7340. Clinical Information Systems and Databases.
This course builds on material covered in Methodological Foundations of Biomedical Informatics (BMIF 315) by introducing and developing concepts in distributed systems and network computing: OSI stack, protocols, TCP/IP, Sockets, and DNS; clinical database concepts: synchronization, concurrency, deadlock, full-text databases; distributed database services, including high-availability techniques; and architectural considerations in the design of clinical information systems. The VUMC clinical database architecture is used as a case study. Prerequisites: for Biomedical Informatics students: BMIF315 or permission of instructor; for non-Biomedical Informatics students: coding ability in some standard procedural or object-oriented computer language, preferably PERL. FALL  D Giuse
7360. Graduate Seminar on Biomedical Informatics Algorithms.
Graduate-level topics in intermediate or advanced algorithms, data structures, and knowledge representations for biomedical informatics that are not covered in the MS/PhD core courses. Note: covered topics will be highly dependent on faculty and student interests and will change from year to year to reflect research advances and interests. Students must obtain instructor permission to enter the class. [1-3] (Not currently offered.)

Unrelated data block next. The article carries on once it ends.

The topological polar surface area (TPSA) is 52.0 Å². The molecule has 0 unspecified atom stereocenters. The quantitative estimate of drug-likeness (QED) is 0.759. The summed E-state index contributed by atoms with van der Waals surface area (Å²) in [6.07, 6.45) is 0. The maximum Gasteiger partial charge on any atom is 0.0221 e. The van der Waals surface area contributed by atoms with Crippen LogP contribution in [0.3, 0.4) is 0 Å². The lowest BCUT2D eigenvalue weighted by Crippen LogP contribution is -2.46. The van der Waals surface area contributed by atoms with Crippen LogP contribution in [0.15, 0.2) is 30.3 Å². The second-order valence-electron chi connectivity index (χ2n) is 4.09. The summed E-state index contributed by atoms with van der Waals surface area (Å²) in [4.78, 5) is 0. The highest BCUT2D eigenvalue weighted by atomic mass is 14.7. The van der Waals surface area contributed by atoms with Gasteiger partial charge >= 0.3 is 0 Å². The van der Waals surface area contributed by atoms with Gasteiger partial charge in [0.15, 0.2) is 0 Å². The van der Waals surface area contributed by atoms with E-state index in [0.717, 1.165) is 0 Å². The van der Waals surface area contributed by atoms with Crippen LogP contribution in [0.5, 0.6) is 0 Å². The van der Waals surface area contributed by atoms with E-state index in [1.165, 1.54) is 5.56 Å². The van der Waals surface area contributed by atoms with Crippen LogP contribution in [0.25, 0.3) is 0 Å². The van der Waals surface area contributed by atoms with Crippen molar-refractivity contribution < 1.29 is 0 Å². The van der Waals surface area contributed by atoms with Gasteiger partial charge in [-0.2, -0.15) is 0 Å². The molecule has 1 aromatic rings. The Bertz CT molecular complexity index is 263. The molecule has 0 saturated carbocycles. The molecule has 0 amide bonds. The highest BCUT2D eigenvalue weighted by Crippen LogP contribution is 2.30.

7369. Master’s Thesis Research.
7370. Evaluation Methods in Biomedical Informatics.
Students are introduced to evaluation and experimentation, with exposure to study design, including sampling, appropriate use of controls; data collection, including human subjects research considerations; analysis, including testing for statistical significance, definitions of sensitivity and specificity, ROC plots; and reporting of results. Quantitative and qualitative methods will be covered, as well as methods and issues specific to healthcare settings. FALL  C Gadd, J Peterson
7379. Non-Candidate Research.
7380. Data Privacy in Biomedicine.
This course introduces students to concepts for evaluating and constructing technologies that protect personal privacy in data collected for primary care and biomedical research. Material in this course touches on topics in biomedical knowledge modeling, data mining, policy design, and law. Prerequisite: Students are expected to be proficient in writing basic software programs; although no specific programming language is required. SPR  B Malin
7395. Directed Research / Independent Study.
Students will work under close supervision of a specific faculty member on an ongoing research problem. Depending on the specific project, students will learn aspects of study design, research methods, data collection and analysis, research manuscript writing, and human factors engineering. SPRING/FALL [1-3] Staff.
7399. Ph.D. Dissertation Research.